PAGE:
Many religious leaders find themselves at odds with science, but the head of Tibetan Buddhism is a notable exception. Jonathan Knight meets a neurologist whose audience with the Dalai Lama helped to explain why.
One of the first things people discover when they meet His Holiness the Dalai Lama is that the head of Tibetan Buddhism likes a good laugh. “He jokes all the time,” says Fred Gage, a neuroscientist at the Salk Institute for Biological Studies in La Jolla, California, who met the spiritual leader for the first time in October. “He has a great sense of humour.”
This is probably a good thing. The occasion for this meeting — a research conference held at the Dalai Lama's headquarters in Dharamsala, India — included a presentation of evidence that people in good spirits are better able to control their blood sugar levels. Other talks suggested that meditation can transform emotions and that daily experiences can alter the expression of genes. Gage presented his research into how the brain can remake itself throughout life.
It was the 12th time since 1987 that the Dalai Lama has convened leading psychologists and neurobiologists to hear the latest scientific thinking in fields related to the human mind. These meetings are organized by the Mind & Life Institute in Louisville, Colorado, which was established in the 1980s to promote communication between science and Buddhism. But much of the credit for this open communication goes to the Dalai Lama himself.
In accordance with Tibetan tradition, the current Dalai Lama, Tenzin Gyatso, was recognized as the 14th reincarnation of the Bodhisattva of Compassion in 1937, when he was only two years old. Gyatso has long had an interest in science. When he accepted the Nobel Peace Prize in 1989, he commented: “Both science and the teachings of the Buddha tell us of the fundamental unity of all things.” He once said that if he had not been a monk, he would have been an engineer.
Enthusiasm for science seems to extend beyond the spiritual leader. Tibetans, surprisingly enough, were the most strongly represented ethnic group working on the Human Genome Project: although they account for only 0.1% of the world's population, Tibetans made up about 10% of the project's workforce (see Nature 425, 335; 200310.1038/425335b).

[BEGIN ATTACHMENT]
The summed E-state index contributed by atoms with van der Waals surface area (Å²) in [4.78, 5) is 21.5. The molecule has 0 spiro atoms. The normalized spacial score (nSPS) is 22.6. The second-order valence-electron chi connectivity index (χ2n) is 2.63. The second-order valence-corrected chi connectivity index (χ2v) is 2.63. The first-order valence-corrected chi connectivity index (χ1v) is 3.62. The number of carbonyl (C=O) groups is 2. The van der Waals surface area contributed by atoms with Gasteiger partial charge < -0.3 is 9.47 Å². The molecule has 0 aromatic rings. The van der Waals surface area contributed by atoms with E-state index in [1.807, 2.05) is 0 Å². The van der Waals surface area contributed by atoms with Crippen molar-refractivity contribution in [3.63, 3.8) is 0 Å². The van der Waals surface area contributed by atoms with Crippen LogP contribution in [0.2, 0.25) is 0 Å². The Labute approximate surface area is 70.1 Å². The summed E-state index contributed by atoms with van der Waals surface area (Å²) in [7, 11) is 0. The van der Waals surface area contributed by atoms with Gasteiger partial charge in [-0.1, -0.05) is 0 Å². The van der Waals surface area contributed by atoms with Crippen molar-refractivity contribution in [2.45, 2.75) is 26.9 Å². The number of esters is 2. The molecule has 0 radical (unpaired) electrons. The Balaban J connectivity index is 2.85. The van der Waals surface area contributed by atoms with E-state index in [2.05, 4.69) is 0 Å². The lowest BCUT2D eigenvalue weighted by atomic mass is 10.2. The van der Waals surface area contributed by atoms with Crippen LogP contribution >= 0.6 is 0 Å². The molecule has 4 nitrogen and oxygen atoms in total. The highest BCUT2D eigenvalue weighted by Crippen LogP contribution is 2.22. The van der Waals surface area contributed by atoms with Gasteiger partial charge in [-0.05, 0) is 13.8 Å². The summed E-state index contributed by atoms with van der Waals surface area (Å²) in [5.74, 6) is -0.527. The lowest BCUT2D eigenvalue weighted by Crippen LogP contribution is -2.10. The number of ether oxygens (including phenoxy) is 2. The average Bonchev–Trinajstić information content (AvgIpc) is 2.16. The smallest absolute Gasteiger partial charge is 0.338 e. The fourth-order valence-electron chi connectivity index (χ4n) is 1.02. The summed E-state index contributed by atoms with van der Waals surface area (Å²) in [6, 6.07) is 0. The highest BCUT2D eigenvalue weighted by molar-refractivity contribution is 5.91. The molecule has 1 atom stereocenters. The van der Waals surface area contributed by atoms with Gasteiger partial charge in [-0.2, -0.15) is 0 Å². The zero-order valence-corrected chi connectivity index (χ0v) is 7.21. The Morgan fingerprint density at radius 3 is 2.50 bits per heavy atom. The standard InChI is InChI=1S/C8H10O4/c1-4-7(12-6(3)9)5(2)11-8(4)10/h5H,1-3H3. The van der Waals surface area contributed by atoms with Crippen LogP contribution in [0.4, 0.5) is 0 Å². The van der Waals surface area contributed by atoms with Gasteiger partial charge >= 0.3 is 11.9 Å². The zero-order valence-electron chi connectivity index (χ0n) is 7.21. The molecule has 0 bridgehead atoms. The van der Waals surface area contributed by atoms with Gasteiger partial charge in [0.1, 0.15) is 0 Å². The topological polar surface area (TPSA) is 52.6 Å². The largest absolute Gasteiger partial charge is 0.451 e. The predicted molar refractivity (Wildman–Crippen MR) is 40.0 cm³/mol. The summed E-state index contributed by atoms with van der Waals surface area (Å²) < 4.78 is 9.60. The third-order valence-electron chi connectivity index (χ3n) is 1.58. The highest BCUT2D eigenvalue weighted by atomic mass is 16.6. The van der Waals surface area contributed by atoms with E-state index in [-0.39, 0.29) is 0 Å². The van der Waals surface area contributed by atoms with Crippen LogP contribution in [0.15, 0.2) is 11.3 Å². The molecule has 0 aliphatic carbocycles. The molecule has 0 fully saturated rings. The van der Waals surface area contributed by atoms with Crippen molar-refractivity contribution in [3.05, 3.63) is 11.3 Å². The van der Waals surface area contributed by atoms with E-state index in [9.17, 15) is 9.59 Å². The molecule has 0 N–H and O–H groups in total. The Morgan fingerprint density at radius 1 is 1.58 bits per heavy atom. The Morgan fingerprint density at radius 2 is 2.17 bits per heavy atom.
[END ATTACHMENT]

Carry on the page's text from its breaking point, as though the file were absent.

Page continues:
For many Buddhist monks, this interest in science is focused on an intense curiosity about the workings of the brain. Monks typically spend hours in meditation each day, a practice they say enhances their powers of concentration. Highly trained monks report being able to focus on a single object for hours without distraction and to recall complex scenes in exquisite detail. A question that deeply interests the Dalai Lama, and indeed some neuroscientists, is whether these phenomena have a biological basis.
Gage studies the ability of the mammalian brain to change and adapt in adulthood. Before the late 1990s, it was thought that adult brains were more-or-less complete. Learning involved the development of new connections — but no new neurons were born, and when these cells died they were gone forever. Now it turns out that new neurons do grow and our brains are much more flexible than was once believed. As a key component of Buddhist belief is that meditation literally transforms the mind, Buddhists are keenly interested in scientific advances that could help explain this observation.
Gage's talk on 18 October in Dharamsala — seat of the Tibetan government-in-exile since 1960 — kicked off a five-day private conference on ‘neuroplasticity’. Gage gave a general primer on the complexity of the nervous system, and then launched into a two-hour presentation of his research targeted at a lay audience. Next to him, the Dalai Lama listened intently, making occasional use of two interpreters to translate into Tibetan things he didn't immediately grasp in English. Also in the audience were the six other presenters and a handful of Buddhist monks.
Although the group did not come to any Earth-shattering conclusions about cognition, they did reach a higher understanding of each other, which was the main point of the exercise. For the monks, the sessions may help them deal with modern questions not addressed in traditional Buddhist teachings, such as the issue of the morality of stem-cell research (see page 666). Scientists in turn have plenty to learn from the monks — after centuries of inner contemplation, Buddhists claim to know a thing or two about how the mind behaves.
Richard Davidson, a psychologist at the University of Wisconsin, Madison, and the coordinator of the Dharamsala conference, has learned from the monks through study. He found that certain neural processes in the brain are more coordinated in people with extensive training in meditation, an observation that may be linked to the heightened awareness reported by meditating monks (A. Lutz et al. Proc. Natl Acad. Sci. USA 101, 16369–16373; 2004).
Gage says that what particularly impressed him was the Dalai Lama's empirical approach. “At one point I asked: ‘What if neuroscience comes up with information that directly contradicts Buddhist philosophy?’,” says Gage. “The answer was: ‘Then we would have to change the philosophy to match the science’.”
So far that hasn't been necessary. And if the reported benefits of laughter are correct, there is no need for the Dalai Lama to rein in his sense of humour either. During a discussion of how our childhoods shape who we are, he observed that he liked to play with toy guns as a child and even picked on his brother. “I was the mean one,” he said, thereby stabilizing blood sugar levels throughout the room.
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Knight, J. Buddhism on the brain. Nature 432, 670 (2004). https://doi.org/10.1038/432670a
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